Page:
Sunday, 2 August 2015

Badly Drawn Boy - Manchester Bridgewater Hall - 31st July 2015


It's fifteen long years since Badly Drawn Boy (Damon Gough) won the Mercury Music Prize with his debut album The Hour Of Bewilderbeast. After a couple of years off the scene, he's returned to play it in full ahead of a new album later in the year. We caught up with him at an emotional homecoming Manchester show that acted not just as a celebration of the album, but also as a form of personal catharsis.

There's been quite a bit written about the circumstances around the album which is written in the main about Damon's long-term partner and mother to his two children whom he's no longer with. Always a man to wear his heart on his sleeve at any time it's a brave thing to do to lay himself so bare in front of several thousand strangers as he does throughout, but in particular at the start of the second half of the show. When he stops and walks off a couple of minutes into the opening track The Shining, we fear the moment might overwhelm him. But his team quickly reassure him and he comes back out and as the evening progresses you can almost feel the healing effect the reaction he gets is having on him. He constantly thanks the crowd for their support and love and when it's usually a sign of meaningless platitude, he genuinely means every word of it and there's probably plenty a quiet tear shed around the hall as well as up on stage. He's a man who needs love and the Bridgewater Hall is bursting at the seams with it.

Once we're past the false start, Damon takes us on a journey through The Hour Of Bewilderbeast, reminding us how different the album was from anything else around at the time. Whilst it had the chart-friendly singles that made him his name, the record itself was more than the sum of its parts. There's short, simple pieces, some instrumental that tie the record together which could mean that playing it live doesn't work - but the middle section of Cause A Rockslide where there's samples and unusual instrumentation it does perfectly, helped by Damon explaining the context of it. Having an audience sat down does help keep their attention throughout most of it, but the attention to detail that he and the band have put into recreating the album is captivating whether it's the moments that are most familiar to the crowd or the bits in between. It's a concept album in a way that albums are no longer made - telling a story, taking the listener on a journey - rather than cramming a few radio hits at the start and filling the rest up with songs that the die-hards will cling to and in that sense it's perfect for this much maligned format of show.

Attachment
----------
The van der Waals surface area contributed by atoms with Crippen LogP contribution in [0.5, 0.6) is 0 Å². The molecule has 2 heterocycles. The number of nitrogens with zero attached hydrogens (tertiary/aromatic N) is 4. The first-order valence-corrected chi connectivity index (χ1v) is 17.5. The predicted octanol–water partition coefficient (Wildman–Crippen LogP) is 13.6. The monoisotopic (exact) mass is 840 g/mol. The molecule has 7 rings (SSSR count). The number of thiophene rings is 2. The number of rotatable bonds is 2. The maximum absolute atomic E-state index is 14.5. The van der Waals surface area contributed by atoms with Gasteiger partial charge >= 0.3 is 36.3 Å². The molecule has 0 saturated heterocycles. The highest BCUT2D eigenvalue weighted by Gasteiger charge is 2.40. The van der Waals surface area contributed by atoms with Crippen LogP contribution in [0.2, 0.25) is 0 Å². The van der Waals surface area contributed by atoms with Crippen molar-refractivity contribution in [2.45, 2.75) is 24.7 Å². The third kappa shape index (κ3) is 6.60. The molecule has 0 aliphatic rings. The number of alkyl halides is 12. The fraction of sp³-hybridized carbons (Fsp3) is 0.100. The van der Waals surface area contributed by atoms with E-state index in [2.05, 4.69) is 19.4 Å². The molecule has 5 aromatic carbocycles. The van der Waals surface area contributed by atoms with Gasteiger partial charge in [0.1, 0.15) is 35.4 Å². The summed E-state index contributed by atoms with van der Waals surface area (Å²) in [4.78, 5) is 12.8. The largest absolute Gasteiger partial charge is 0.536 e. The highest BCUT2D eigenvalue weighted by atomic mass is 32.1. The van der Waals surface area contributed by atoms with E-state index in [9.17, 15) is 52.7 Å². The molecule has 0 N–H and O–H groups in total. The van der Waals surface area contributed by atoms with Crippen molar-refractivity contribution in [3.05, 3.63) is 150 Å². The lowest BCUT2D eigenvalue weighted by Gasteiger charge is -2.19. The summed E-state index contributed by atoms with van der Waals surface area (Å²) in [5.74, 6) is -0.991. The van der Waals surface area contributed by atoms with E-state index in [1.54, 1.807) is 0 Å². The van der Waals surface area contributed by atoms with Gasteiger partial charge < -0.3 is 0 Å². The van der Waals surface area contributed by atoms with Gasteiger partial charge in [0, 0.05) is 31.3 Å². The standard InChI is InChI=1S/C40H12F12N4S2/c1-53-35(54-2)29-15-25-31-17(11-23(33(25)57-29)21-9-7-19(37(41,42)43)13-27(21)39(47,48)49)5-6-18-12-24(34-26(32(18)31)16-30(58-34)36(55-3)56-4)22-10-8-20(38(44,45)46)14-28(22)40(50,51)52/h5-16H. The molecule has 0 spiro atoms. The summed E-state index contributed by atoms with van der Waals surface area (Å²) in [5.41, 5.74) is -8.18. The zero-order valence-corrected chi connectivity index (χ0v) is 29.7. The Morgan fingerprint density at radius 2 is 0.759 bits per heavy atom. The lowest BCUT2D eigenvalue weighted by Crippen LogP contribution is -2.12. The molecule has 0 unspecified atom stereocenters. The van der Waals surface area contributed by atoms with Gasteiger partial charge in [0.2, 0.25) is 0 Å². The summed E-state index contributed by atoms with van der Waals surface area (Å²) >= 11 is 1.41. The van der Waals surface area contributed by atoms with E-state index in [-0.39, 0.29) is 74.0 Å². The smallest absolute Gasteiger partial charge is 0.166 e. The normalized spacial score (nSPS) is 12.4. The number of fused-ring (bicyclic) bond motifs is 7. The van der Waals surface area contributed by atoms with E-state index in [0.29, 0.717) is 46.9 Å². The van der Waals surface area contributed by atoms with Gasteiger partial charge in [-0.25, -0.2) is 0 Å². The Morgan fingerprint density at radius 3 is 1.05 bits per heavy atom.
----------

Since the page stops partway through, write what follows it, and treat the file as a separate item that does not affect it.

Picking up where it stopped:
You can feel Damon growing in confidence as the set progresses, as each song is rapturously received. He dedicates Magic In The Air to the departed friend of some people he met outside, he humours a heckler from the balcony who's persistent in shouting at him before calling him a "daft twat" as you would a good friend and twice he makes his way down to the front to shake the hands of anyone and everyone down there. He continues to tell us how much tonight means to him throughout, particularly as it's Manchester and standing on this stage reminds him of better times.